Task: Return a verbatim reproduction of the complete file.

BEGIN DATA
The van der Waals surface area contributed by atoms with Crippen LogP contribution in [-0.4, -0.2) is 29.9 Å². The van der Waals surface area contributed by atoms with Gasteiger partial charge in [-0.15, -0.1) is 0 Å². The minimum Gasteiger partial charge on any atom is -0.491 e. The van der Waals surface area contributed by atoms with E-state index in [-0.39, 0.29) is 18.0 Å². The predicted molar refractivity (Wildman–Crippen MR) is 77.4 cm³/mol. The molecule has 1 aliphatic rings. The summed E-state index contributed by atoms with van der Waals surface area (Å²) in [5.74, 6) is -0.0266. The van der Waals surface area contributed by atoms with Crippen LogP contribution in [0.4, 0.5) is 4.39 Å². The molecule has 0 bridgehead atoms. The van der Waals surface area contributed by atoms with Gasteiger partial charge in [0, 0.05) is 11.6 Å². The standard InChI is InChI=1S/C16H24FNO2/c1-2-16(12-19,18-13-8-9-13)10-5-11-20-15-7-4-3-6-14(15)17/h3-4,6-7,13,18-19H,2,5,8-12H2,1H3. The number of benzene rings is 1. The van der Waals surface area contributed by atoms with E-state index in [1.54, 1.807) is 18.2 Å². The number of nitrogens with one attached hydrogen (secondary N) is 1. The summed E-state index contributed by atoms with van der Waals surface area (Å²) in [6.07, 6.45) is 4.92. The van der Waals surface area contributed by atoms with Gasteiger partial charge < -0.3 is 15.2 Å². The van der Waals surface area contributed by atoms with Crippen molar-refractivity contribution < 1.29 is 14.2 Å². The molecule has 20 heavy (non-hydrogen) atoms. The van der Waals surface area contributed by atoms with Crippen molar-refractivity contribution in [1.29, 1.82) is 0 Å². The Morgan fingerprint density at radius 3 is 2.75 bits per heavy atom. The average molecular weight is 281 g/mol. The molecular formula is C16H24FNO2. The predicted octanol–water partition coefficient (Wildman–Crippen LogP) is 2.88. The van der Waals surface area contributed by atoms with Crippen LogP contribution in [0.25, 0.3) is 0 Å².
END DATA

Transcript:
The van der Waals surface area contributed by atoms with Crippen LogP contribution in [-0.4, -0.2) is 29.9 Å². The van der Waals surface area contributed by atoms with Gasteiger partial charge in [-0.15, -0.1) is 0 Å². The minimum Gasteiger partial charge on any atom is -0.491 e. The van der Waals surface area contributed by atoms with E-state index in [-0.39, 0.29) is 18.0 Å². The predicted molar refractivity (Wildman–Crippen MR) is 77.4 cm³/mol. The molecule has 1 aliphatic rings. The summed E-state index contributed by atoms with van der Waals surface area (Å²) in [5.74, 6) is -0.0266. The van der Waals surface area contributed by atoms with Crippen LogP contribution in [0.4, 0.5) is 4.39 Å². The molecule has 0 bridgehead atoms. The van der Waals surface area contributed by atoms with Gasteiger partial charge in [0, 0.05) is 11.6 Å². The standard InChI is InChI=1S/C16H24FNO2/c1-2-16(12-19,18-13-8-9-13)10-5-11-20-15-7-4-3-6-14(15)17/h3-4,6-7,13,18-19H,2,5,8-12H2,1H3. The number of benzene rings is 1. The van der Waals surface area contributed by atoms with E-state index in [1.54, 1.807) is 18.2 Å². The number of nitrogens with one attached hydrogen (secondary N) is 1. The summed E-state index contributed by atoms with van der Waals surface area (Å²) in [6.07, 6.45) is 4.92. The van der Waals surface area contributed by atoms with Gasteiger partial charge < -0.3 is 15.2 Å². The van der Waals surface area contributed by atoms with Crippen molar-refractivity contribution < 1.29 is 14.2 Å². The molecule has 20 heavy (non-hydrogen) atoms. The van der Waals surface area contributed by atoms with Crippen molar-refractivity contribution in [1.29, 1.82) is 0 Å². The Morgan fingerprint density at radius 3 is 2.75 bits per heavy atom. The average molecular weight is 281 g/mol. The molecular formula is C16H24FNO2. The predicted octanol–water partition coefficient (Wildman–Crippen LogP) is 2.88. The van der Waals surface area contributed by atoms with Crippen LogP contribution in [0.25, 0.3) is 0 Å².